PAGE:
I am always telling people, "Trust your designer." Even if your designer is not me, trust your designer. However, it occurred to me recently that not all designers are honest. Not all creative people are honest about who they are or what kind of work they do or what kind of price they charge or ... whatever. It's shocking; I know. There are creative professionals who claim to care about content but just wow everyone with bells and whistles. There are those who claim to specialize but undercut every dog walker in town just to get a job. They are not honest about what kind of a business they run. So, what is my advice to those who have a designer (or other creative professional) who is not honest? This is not something I say often because I think that one's work should speak for itself, but my advice is this. If you your creative professional is not honest fire him, and hire one you can trust.
I know that sounds harsh, but I have drawn that conclusion after much thinking and debating. The truth is, I have a concern and care for my clients. I can safely say that I love my clients and am therefore protective of them. If a creative professional is not honest about his own business, he quite simply cannot be trusted to be honest about yours. That's a big deal. It is extremely important to be honest about what you do and who you are through the image you portray. Trust is often what creates new clients, and it's almost always what keeps lasting clients.
The Problem with Honesty
Being honest with your clients can be problematic. What do you do when you don't like who you are? You don't always have the power or authority to change a company or its culture. Consider the poor marketer who has been hired to represent a bad company, or an organization that doesn't have much to offer. What do you do then?
The answer is not to be dishonest. In fact, the answer is still to be honest about who you are. Why? Dishonesty leads to distrust, and distrust stifles cash flow. Honesty leads to trust, and trust encourages cash flow. It seems too obvious to elaborate, but so many companies miss this!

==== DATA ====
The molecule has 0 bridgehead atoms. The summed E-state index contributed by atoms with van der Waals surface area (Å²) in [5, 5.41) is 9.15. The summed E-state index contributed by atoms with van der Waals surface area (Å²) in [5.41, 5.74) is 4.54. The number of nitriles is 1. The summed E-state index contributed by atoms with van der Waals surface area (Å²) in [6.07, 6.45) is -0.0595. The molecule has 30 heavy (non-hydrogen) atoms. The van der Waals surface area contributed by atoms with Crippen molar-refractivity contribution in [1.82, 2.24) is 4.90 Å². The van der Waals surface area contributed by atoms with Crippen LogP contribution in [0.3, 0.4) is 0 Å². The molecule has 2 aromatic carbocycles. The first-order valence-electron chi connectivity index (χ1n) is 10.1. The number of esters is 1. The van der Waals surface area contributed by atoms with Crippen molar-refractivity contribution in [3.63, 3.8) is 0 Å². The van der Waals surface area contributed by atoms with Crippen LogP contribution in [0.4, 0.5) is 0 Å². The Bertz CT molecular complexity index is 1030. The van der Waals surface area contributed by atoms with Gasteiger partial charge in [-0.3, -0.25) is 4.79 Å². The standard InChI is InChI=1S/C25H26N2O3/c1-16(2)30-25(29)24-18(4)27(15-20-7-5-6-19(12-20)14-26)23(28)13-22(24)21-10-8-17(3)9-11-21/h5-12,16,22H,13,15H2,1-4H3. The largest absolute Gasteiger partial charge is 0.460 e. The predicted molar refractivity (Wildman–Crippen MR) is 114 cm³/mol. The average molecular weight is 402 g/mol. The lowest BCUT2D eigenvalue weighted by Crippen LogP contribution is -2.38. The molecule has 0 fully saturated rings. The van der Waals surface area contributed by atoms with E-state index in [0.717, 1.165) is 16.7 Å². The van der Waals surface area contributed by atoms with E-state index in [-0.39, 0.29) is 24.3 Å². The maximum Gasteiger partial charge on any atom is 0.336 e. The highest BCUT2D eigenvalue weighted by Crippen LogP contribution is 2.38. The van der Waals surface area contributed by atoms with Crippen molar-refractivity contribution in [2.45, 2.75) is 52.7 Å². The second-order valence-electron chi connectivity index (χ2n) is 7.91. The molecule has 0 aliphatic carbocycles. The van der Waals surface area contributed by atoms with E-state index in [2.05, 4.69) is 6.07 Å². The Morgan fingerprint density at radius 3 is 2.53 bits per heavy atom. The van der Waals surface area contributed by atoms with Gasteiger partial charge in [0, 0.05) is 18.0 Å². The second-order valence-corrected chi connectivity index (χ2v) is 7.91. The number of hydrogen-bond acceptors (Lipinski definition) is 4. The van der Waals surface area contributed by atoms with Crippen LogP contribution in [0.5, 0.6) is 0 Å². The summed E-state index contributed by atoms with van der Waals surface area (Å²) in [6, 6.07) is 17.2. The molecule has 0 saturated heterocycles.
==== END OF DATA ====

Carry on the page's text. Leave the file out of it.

If you've ever served on a board of directors you probably have a good picture of how this plays out. When you have an honest and trustworthy team, you let money be spent with just enough oversight to (that's right) "keep 'em honest." However, when you have a team you cannot trust, you scrutinize and call into question every dime. "Why have we been spending so much on whistles?"
How to be Honest Even When Its Hard
Even when you have the best of intentions, it can be difficult to be honest. It's difficult to be honest when you are in the process of changing your business culture. In fact, many times the creative image of the company acts as the flagship for where that culture or personality is headed. Can you be honest about who you are even if you are not there yet? Good news: the answer is yes, and it's more natural than you might think. It's a lot like romance.
I remember when my wife and I first fell in love. We were in a parking lot. I was standing on the back of a flatbed truck baring my soul and casting my vision of the future. Nothing I was saying was about me, really, but it was a "moment of human honesty." That sort of thing is irresistible; we love it when people are honest with us. It doesn't always have to be who you are now; you can be honest about who you want to be. Here are some dos and don'ts to keep in mind.